Sorensen: Solving the Mesa Verde Mystery

Washington State University scientists, writes Eric Sorensen, are using cutting-edge methods to learn about 700-year-old technology. Archaeologists are probing decades of data from cliff dwellings in New Mexico to figure out why they were suddenly abandoned. On...

Perkowitz: Foreseeing the Criminal Future

Sidney Perkowitz—author, artist, and physics professor—explores predictive policing in an essay for Aeon. Using statistical modeling to predict where law enforcement officers might have the most impact sounds effective. But how can cities that adopt this approach,...

Peeples: Get the Lead Out

It’s in the water in Flint, MI. But Lynne Peeples also warns, in a feature for Undark magazine, that lead is also in the ground, air, and animals, including ones that humans use for food. The problem stems from lead ammunition. Lynne (@lynnepeeps) crisscrosses the...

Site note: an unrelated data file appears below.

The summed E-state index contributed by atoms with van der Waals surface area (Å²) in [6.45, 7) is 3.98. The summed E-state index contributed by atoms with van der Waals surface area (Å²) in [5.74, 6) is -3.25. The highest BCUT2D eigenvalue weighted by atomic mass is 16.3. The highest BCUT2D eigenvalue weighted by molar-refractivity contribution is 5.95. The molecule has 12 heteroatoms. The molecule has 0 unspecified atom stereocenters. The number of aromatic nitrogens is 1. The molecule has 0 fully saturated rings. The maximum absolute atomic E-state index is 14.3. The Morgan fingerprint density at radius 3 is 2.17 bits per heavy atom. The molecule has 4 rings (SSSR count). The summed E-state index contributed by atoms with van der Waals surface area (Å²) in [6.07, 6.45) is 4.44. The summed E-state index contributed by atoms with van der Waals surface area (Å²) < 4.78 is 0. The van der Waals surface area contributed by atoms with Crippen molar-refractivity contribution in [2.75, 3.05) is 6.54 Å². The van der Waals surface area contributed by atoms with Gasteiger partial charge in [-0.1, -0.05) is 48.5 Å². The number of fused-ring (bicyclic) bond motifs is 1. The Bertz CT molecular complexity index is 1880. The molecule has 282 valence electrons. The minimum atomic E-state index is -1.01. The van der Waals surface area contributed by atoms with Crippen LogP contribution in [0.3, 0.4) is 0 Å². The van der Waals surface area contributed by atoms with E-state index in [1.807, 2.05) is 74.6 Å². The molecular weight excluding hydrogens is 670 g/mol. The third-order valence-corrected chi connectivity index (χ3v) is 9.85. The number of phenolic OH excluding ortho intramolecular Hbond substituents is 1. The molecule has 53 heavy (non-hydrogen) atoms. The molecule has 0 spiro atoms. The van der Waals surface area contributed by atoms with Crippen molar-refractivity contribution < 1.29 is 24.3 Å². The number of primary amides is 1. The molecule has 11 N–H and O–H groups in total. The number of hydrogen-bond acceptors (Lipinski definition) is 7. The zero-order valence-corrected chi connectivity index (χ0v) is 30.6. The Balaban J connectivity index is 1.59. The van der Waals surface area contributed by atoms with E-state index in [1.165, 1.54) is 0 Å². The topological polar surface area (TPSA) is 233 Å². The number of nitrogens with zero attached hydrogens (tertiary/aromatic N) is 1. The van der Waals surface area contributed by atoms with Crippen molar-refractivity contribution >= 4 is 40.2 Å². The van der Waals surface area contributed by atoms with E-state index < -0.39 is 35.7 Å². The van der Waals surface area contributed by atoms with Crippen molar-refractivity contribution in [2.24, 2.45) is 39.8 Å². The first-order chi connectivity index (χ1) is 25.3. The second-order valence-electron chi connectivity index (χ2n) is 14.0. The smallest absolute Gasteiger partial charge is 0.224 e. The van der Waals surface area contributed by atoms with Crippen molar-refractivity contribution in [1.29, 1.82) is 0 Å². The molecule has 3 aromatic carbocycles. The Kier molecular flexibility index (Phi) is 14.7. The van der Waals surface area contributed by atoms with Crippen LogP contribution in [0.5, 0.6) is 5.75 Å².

O’Brien: Sounding It Out

We know our ABCs by sight, but could we learn them as machine-generated tones? Elle O’Brien writes about a 1930s-era project to use a machine to convert text into an audible alphabet. Try listening yourself, using the clip in Elle’s piece, as you read (in the...

Rickey: A Cloud is Born

Tom Rickey, writing for Pacific Northwest National Laboratory, tells about making a cloud in a laboratory —including a video. The lab clouds are teeny specimens, but the molecular details of their formation help environmental scientists understand the conditions that...